James Quandt’s concept of the New French Extremity, while striking at its time, has, with age, become somewhat outdated, a number of the films initially categorized as such have proven to be something else entirely. Defined as having a leaning toward the exploitative, the New French Extremity can perhaps best be defined by the works of Walerian Borowczyk while he was living in France, though the last films of his career were released a good decade before Quandt coined the term. With that in mind it seems rather peculiar that Leos Carax’s Pola X (1999) should be considered an early component of the “genre”. What exploitative qualities possessed by Pola X can clearly be seen as being motivated, if not dictated, by Herman Melville’s novel Pierre: Or, The Ambiguities which provided the basis for Carax’s film.
Melville’s novel, published in 1853, provides an early prototype for the psychological portraiture that became one of the fundamental aesthetic concerns of twentieth century novelists as diverse as Malcolm Lowry and Martin Amis. Pierre: Or, The Ambiguities performs as a quasi-gothic rendering of a psychological portrait of the book’s title character, pinpointing a number of concerns regarding identity in all of its many facets in the face of social and political change halfway through the nineteenth century. In translating Melville’s novel onto film Carax has found his cinematic footing somewhere between Robert Bresson and André Téchiné. What exploitative qualities that exist in Pola X simply serve to better render Melville’s concepts within a filmic vernacular and do not, in my mind, constitute any fetishistic tendencies on the filmmaker’s part.
The single scene that is clearly informed by exploitation films is the love scene between Pierre (Guillaume Depardieu) and his half-sister Isabelle (Yekaterina Golubeva). The scene’s duration is long, explicit, and features a close-up of actual penetration. Yet, within the context of the larger film, this scene of love-making serves two distinct purposes. The first is to clearly allow the audience time to consider the event they are watching and its ramifications. The second is a dramatization of a psychological anomaly in the film. During this scene neither Pierre’s nor Isabelle’s face can be seen clearly, [similar to love scenes in John Cassavetes’ Faces (1968) and A Woman Under The Influence (1974)]. It’s as though the physical union of these characters in this sexual act is an identity unto itself, with components of each. Prior to this scene, and throughout the film, Pierre makes references to being an “impostor” and to finding his “true self”. What’s intriguing is that these often rhetorical statements are motivated by his half-sister Isabelle. So it seems Carax’s point to make visual Pierre’s statement that because of Isabelle he has “found his true self”, just as surely as Isabelle’s sense of “home” is derived from Pierre’s physical presence.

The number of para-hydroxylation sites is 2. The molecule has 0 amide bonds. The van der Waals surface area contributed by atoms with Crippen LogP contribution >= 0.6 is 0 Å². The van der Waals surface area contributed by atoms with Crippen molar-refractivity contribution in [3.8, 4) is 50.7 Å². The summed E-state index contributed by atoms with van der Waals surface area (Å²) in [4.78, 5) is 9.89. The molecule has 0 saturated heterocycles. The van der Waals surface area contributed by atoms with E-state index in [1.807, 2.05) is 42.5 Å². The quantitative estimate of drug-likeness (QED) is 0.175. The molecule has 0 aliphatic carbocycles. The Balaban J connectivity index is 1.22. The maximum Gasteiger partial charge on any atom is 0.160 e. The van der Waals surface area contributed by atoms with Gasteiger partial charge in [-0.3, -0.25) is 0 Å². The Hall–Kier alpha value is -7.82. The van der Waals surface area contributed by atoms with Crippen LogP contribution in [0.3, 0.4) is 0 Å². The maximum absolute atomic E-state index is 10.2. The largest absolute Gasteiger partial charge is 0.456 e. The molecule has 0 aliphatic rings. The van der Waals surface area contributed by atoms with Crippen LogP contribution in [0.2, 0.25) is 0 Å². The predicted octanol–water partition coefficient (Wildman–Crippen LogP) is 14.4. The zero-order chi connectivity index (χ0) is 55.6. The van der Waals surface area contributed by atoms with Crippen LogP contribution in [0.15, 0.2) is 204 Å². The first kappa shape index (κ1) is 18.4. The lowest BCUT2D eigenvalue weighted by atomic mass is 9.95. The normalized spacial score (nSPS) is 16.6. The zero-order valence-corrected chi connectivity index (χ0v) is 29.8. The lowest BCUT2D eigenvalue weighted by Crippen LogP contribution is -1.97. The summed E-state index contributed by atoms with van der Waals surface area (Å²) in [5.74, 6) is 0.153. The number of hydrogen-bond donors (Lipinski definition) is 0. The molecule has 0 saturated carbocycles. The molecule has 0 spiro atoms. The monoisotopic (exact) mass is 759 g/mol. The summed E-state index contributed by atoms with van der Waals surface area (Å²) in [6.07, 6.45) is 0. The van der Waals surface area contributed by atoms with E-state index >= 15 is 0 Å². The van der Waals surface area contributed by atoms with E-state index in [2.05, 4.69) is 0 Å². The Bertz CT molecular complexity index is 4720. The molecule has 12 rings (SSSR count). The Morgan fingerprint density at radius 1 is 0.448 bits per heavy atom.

Another example of what might be construed as an influence from exploitation film could be the scene in which Marie (Catherine Deneuve) dies in a motorcycle crash. The obvious artifice to the sequence, in which it is clear Deneuve is not actually driving the bike, recalls the low-budget effects of Borowczyk but with a self-consciousness towards genre one associates with Luc Moullet’s The Smugglers (1967). The effect of this brief scene, however, is entirely expressionistic, making it akin to the Gothic imagery and language of Melville’s novel, though quite clearly rendered in a post-modern context (and not dissimilar in terms of lighting design to Carax’s Boy Meets Girl). Again Melville is the catalyst for Carax’s stylistic choices, motivating the employment of cinematic tactics associated with exploitation films.
The single most stylized moment in Pola X has scantily anything to do with exploitation film genre mechanics or with the New French Extremity. Not a conventional dream sequence but more of a fantasy interlude is a brief sequence in which Pierre and Isabelle appear naked in a river of blood rushing through a jagged stone ravine. This nightmare speaks metaphorically to the strain of keeping the secret of familial relations experienced by Pierre and Isabelle. There is no other sequence I can think of like this in Carax’s films. Typically moments of fantasy employed to reflect the emotional states of a film’s characters are rooted in the reality of those characters. So Pola X represents the inverse of Carax’s usual aesthetic as exemplified by the fireworks scene in Les Amants du Pont-Neuf (1991).
What separates Carax’s use of exploitation film tactics from a filmmaker such as François Ozon or perhaps Pascal Laugier is that Carax uses these devices to articulate character and subtext within precise visuals and not merely to advance plot or shock the film’s audience. What is shocking about Pola X is due to how visceral the fictitious world of the film becomes in the hands of its actors and the powerfully emotive soundtrack produced by Scott Walker. Like Carax’s other films, Pola X fabricates a reality that is only the slightest apart from our own.